How Can NATO Increase Security?
The Rt Hon Michael Portillo, MP
Member of Parliament, UK House of Commons
Former Minister of Defense
WHAT ROLE CAN NATO PLAY?
I believe that most of us agree on the sorts of threats we are now facing: the proliferation of nuclear weapons, terrorism, and the results of organized crime. But as I think about these things, I wonder, "How does NATO measure up against these new threats?" Traditionally at these meetings we say that NATO is the cornerstone of our security and our defense. It strikes me, though, that perhaps we have not modernized this concept nearly enough. What role can NATO play countering proliferation? What role can it play countering terrorism? What role can it play countering organized crime? During the time I was a NATO minister, we used to talk about the modernization of NATO in terms of changing our headquarters' arrangements and introducing new members. I have a funny feeling that the same discussions may be going on today, and that we are still not talking very much about how to put NATO at the center of all the issues that are actually the main threats to our security.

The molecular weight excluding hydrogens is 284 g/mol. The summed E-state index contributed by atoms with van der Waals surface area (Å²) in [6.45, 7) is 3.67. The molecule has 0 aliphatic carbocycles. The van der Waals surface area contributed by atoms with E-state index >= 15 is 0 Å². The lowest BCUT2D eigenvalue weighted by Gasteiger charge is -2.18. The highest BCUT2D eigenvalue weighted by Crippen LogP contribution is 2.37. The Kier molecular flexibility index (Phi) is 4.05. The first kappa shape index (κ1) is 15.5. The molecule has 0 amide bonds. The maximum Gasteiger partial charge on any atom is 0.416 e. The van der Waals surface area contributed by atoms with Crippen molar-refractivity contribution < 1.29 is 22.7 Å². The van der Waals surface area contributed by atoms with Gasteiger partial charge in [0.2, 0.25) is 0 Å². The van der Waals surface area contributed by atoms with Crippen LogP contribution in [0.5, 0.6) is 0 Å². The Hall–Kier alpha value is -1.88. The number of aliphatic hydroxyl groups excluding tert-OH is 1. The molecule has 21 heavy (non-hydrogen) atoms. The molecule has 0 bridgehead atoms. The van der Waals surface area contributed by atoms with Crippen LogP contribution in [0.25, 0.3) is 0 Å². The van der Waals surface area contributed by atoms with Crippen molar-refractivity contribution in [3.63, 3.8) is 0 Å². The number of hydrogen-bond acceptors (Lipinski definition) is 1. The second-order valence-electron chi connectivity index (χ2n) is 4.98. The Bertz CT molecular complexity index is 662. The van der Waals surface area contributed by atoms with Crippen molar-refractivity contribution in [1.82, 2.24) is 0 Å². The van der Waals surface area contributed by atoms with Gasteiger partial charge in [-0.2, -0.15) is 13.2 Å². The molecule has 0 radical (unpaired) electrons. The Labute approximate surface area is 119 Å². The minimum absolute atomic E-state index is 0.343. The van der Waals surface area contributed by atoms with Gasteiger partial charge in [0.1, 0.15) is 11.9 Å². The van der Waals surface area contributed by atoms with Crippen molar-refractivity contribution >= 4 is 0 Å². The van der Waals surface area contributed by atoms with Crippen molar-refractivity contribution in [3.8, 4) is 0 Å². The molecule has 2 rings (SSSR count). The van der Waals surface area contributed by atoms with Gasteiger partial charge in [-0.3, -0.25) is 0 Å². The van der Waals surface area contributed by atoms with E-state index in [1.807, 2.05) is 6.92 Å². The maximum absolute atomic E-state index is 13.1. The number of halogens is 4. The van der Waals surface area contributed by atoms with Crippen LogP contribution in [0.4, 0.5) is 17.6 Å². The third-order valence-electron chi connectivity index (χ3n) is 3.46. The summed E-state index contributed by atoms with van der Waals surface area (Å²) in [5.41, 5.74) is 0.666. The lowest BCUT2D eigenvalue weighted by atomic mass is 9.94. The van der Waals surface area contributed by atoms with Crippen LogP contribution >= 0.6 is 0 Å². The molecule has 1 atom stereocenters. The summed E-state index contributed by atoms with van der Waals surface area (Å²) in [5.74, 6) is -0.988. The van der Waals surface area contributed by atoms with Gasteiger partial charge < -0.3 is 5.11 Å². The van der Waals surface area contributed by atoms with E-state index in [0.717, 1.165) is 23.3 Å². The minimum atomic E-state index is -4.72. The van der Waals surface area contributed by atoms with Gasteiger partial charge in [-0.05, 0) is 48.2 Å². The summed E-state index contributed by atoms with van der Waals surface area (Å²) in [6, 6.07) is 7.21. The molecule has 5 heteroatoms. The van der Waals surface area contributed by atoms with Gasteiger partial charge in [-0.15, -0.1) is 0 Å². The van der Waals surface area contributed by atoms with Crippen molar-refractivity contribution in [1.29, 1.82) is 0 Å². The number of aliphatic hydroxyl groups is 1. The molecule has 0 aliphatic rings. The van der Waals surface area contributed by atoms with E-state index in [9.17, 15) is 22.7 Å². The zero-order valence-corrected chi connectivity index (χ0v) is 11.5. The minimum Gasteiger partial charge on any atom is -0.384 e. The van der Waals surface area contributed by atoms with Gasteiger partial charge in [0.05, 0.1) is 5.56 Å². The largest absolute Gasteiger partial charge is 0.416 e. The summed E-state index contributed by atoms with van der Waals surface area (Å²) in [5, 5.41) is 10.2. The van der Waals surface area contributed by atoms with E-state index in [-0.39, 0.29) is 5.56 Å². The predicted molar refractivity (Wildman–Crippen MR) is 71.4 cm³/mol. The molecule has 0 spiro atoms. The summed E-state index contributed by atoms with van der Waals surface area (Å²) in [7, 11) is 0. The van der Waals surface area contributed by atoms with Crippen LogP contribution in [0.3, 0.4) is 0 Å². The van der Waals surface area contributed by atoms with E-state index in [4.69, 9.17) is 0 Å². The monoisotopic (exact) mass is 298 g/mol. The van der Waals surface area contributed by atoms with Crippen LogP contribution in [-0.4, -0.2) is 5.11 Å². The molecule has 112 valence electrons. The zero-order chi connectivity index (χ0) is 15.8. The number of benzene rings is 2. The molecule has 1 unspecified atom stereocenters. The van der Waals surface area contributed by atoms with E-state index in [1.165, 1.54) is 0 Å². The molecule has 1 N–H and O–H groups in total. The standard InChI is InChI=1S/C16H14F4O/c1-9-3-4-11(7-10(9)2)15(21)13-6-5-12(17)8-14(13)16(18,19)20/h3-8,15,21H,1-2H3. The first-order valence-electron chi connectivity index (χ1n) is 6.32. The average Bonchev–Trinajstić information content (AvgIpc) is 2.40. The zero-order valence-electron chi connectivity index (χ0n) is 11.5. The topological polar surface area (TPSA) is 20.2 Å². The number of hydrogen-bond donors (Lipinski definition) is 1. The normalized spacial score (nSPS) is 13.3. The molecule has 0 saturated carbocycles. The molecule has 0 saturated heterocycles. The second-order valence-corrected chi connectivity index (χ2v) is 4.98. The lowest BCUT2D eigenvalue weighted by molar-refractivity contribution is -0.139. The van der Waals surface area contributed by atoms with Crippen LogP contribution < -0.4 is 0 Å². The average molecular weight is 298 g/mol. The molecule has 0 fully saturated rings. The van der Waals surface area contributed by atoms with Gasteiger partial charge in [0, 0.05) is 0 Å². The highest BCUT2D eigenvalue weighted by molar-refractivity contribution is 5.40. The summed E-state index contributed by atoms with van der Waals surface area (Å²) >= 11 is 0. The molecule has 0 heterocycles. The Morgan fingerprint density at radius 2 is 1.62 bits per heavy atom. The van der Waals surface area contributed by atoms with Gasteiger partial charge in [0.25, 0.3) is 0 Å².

If you look not so much at the means of attack but at the possible causes of future disputes and conflicts, there are several key scenarios: border disputes, principally in the Middle East and India/Pakistan and Southeast Asia; inequalities of wealth that can be the cause of future tension; and struggles about water, for example, which might be the cause of future tension in Africa. With those possibilities in mind, I say again, what is NATO's role? What political representation does NATO have that will make timely intervention possible or even timely guesses that will increase our security so that we will not have to face the consequences of the new kinds of instability?
Working with Russia